DETROIT — The head of the United Auto Workers warned Wednesday that the union plans to go on strike against any Detroit automaker that hasn’t reached a new agreement by the time contracts expire next week.
“That’s the plan,” President Shawn Fain responded when asked if the union would strike any of the companies that haven’t reached a tentative deal by the time their national contracts end.
A strike against all three major automakers — General Motors, Stellantis, and Ford — could cause damage not only to the industry as a whole but also to the Midwest and even national economy, depending on how long it lasted. The auto industry accounts for about 3 percent of the nation’s economic output. A prolonged strike could also lead eventually to higher vehicle prices.
In an interview with the Associated Press, Fain left open the possibility of avoiding a strike. He acknowledged, more explicitly than he has before, that the union will have to give up some of its demands to reach agreements. Contracts with the three companies will all expire at 11:59 p.m. Sept. 14.
“There’s a lot of back and forth in bargaining,” he said, “and naturally, when you go into bargaining, you don’t always get everything you demand. Our workers have high expectations. We made a lot of sacrifices going back to the economic recession.”
In the interview, Fain did report some progress in the negotiations, saying the union will meet Thursday with GM to hear the company’s response to the UAW’s economic demands. In addition, discussions are underway with Ford on wages and benefits. Stellantis, formerly Fiat Chrysler, has yet to make a counteroffer on wage and benefit demands, he said.
Stellantis declined to comment Wednesday.
Last week, the union filed charges of unfair labor practices against Stellantis and GM, and it said Ford’s economic offer fell far short of its demands.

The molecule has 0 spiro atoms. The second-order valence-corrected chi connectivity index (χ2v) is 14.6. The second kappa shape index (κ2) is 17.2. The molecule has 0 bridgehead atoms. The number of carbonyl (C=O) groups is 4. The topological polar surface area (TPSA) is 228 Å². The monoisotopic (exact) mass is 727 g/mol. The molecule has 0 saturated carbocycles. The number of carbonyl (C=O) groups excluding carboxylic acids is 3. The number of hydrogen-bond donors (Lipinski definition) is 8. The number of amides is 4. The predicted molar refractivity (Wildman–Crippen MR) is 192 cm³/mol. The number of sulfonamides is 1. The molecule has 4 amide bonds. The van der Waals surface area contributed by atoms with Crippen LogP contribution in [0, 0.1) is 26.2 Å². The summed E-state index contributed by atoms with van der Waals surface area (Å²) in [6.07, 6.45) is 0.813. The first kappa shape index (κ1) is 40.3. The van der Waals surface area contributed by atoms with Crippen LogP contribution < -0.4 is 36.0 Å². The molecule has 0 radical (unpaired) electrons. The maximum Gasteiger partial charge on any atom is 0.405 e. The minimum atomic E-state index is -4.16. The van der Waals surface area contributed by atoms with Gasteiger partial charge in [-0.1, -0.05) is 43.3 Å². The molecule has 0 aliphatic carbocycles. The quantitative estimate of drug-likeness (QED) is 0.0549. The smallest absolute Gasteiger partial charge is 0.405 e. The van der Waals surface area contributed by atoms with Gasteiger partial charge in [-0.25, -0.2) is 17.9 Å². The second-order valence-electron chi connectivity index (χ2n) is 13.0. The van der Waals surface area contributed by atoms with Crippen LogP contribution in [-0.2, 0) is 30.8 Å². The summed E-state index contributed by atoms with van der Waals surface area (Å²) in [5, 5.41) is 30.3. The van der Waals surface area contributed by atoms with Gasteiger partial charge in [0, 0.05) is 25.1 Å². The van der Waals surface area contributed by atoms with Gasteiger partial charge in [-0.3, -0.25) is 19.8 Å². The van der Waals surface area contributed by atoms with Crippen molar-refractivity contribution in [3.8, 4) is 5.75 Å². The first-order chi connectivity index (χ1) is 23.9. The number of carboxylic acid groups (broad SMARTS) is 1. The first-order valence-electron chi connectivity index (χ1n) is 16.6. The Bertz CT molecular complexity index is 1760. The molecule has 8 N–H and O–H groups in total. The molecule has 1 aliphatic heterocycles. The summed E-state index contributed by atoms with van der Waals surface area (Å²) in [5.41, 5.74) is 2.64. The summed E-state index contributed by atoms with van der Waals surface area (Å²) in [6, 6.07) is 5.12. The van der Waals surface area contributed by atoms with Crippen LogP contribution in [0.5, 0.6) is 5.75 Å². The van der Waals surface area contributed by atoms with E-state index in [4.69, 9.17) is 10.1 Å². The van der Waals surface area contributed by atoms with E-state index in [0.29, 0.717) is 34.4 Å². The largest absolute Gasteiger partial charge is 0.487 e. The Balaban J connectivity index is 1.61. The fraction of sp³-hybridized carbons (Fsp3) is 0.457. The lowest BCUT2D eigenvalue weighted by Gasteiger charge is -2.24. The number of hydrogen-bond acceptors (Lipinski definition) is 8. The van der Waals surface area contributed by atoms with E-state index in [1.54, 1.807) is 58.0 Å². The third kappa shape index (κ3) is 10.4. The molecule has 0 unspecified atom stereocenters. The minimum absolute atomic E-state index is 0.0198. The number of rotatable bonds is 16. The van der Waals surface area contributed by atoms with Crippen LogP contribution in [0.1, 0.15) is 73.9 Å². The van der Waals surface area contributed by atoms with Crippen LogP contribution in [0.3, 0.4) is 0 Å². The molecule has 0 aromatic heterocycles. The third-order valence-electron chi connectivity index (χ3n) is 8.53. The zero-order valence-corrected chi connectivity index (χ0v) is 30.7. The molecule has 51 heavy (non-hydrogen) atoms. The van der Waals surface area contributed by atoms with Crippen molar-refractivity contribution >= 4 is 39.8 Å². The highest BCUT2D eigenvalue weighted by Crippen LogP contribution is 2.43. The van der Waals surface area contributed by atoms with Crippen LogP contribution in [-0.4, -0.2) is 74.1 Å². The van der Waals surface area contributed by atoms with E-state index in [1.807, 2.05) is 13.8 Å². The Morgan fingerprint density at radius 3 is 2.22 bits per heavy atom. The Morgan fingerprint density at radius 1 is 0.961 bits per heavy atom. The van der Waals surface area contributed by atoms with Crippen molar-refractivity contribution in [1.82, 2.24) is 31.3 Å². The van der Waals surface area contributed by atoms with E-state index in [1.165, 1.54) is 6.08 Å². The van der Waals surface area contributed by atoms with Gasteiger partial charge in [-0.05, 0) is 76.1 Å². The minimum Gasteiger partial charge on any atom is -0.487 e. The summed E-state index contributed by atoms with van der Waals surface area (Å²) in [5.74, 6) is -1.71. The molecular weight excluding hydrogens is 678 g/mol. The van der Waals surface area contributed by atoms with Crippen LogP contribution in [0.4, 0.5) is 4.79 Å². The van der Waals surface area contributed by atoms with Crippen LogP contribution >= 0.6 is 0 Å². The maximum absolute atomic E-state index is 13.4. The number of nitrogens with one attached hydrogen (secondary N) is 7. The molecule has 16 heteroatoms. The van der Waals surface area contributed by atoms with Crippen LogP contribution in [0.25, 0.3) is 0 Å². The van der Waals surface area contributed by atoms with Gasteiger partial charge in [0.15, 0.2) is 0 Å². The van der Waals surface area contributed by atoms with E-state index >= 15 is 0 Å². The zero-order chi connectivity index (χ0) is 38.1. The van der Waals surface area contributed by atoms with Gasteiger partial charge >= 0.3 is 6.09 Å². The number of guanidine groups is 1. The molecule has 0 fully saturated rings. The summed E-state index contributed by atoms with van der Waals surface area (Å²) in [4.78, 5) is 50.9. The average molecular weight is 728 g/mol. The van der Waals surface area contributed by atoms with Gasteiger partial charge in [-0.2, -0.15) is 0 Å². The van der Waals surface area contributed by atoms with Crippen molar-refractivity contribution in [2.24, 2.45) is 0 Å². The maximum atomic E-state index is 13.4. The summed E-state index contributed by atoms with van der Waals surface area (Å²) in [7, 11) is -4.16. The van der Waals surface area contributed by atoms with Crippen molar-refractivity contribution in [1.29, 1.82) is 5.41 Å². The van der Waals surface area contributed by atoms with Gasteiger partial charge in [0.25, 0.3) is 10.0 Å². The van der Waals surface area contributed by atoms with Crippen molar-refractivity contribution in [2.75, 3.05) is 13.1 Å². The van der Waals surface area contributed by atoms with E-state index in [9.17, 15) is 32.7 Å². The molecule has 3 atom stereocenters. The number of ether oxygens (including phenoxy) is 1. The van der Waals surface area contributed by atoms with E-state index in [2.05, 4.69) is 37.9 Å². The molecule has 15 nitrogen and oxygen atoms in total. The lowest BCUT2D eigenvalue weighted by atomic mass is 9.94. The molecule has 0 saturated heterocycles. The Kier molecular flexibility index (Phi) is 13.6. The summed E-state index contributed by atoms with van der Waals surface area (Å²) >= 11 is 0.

Marick Masters, a business professor at Wayne State University in Detroit, said he thought Fain’s latest remarks suggest “that he is opening up to the realities of bargaining” as the strike deadline nears.
“As you get close to the deadline,” Masters said, “you begin to realize the importance of trying to resolve a problem rather than make a point. Strikes are painful, especially for workers, and also for companies.”
Fain’s willingness to acknowledge publicly that he isn’t going to achieve all the union’s demands shows there is more flexibility in his approach than previously thought, Masters said.
Some signs of movement in the negotiations have emerged, raising the possibility, Masters said, that an agreement might be reached with one automaker that would set the pattern for the others.
“I think if they can avoid having to go out on strike and the pain that occurs and still get a very good bargain, I think they’ll be better off,” he said.
The union’s demands include 46 percent across-the-board pay raises, a 32-hour week with 40 hours of pay, restoration of traditional pensions for new hires, union representation of workers at new battery plants, and a restoration of traditional pensions. Top-scale UAW assembly plant workers make about $32 an hour, plus annual profit-sharing checks.
In his remarks to the AP, Fain argued that worker pay isn’t what has driven up vehicle prices. The average price of a new car has leaped to more than $48,000 on average, in part because of still-scarce supplies resulting from a global shortage of computer chips.
“In the last four years, the price of vehicles went up 30 percent,” he said. “Our wages went up 6 percent. There were billions of dollars in shareholder dividends. So our wages aren’t the problem.”
While saying a strike by up to 146,000 members against all three major automakers is a real possibility, Fain said the union doesn’t want to strike and would prefer to reach new contracts with them.